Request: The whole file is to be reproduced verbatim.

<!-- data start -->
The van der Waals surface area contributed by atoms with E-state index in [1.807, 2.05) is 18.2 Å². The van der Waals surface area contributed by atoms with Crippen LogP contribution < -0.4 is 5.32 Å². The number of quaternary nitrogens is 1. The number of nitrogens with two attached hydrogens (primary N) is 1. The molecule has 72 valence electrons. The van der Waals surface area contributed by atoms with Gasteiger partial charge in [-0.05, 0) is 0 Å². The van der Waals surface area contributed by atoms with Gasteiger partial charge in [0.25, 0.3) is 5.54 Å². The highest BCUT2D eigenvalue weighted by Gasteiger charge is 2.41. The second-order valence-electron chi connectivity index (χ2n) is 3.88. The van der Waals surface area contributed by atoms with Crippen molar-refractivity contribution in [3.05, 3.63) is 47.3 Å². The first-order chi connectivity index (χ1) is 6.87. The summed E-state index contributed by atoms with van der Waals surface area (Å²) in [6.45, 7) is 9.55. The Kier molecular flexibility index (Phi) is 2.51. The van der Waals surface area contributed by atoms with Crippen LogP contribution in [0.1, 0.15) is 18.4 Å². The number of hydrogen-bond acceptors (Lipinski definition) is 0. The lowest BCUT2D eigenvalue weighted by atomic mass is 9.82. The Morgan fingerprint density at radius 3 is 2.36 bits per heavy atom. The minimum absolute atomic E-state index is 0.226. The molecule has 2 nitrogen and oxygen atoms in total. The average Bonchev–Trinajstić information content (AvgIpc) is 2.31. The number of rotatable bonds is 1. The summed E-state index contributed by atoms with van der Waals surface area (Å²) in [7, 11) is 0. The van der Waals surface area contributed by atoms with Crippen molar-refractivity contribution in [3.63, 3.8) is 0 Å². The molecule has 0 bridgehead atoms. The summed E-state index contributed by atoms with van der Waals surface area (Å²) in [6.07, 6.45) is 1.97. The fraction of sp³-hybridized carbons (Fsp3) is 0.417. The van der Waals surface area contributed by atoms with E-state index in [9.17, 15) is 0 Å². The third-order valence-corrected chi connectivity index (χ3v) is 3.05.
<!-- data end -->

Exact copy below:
The van der Waals surface area contributed by atoms with E-state index in [1.807, 2.05) is 18.2 Å². The van der Waals surface area contributed by atoms with Crippen LogP contribution < -0.4 is 5.32 Å². The number of quaternary nitrogens is 1. The number of nitrogens with two attached hydrogens (primary N) is 1. The molecule has 72 valence electrons. The van der Waals surface area contributed by atoms with Gasteiger partial charge in [-0.05, 0) is 0 Å². The van der Waals surface area contributed by atoms with Gasteiger partial charge in [0.25, 0.3) is 5.54 Å². The highest BCUT2D eigenvalue weighted by Gasteiger charge is 2.41. The second-order valence-electron chi connectivity index (χ2n) is 3.88. The van der Waals surface area contributed by atoms with Crippen molar-refractivity contribution in [3.05, 3.63) is 47.3 Å². The first-order chi connectivity index (χ1) is 6.87. The summed E-state index contributed by atoms with van der Waals surface area (Å²) in [6.45, 7) is 9.55. The Kier molecular flexibility index (Phi) is 2.51. The van der Waals surface area contributed by atoms with Crippen LogP contribution in [0.1, 0.15) is 18.4 Å². The number of hydrogen-bond acceptors (Lipinski definition) is 0. The lowest BCUT2D eigenvalue weighted by atomic mass is 9.82. The Morgan fingerprint density at radius 3 is 2.36 bits per heavy atom. The minimum absolute atomic E-state index is 0.226. The molecule has 2 nitrogen and oxygen atoms in total. The average Bonchev–Trinajstić information content (AvgIpc) is 2.31. The number of rotatable bonds is 1. The summed E-state index contributed by atoms with van der Waals surface area (Å²) in [7, 11) is 0. The van der Waals surface area contributed by atoms with Crippen molar-refractivity contribution in [3.63, 3.8) is 0 Å². The molecule has 0 bridgehead atoms. The summed E-state index contributed by atoms with van der Waals surface area (Å²) in [6.07, 6.45) is 1.97. The fraction of sp³-hybridized carbons (Fsp3) is 0.417. The van der Waals surface area contributed by atoms with E-state index in [9.17, 15) is 0 Å². The third-order valence-corrected chi connectivity index (χ3v) is 3.05.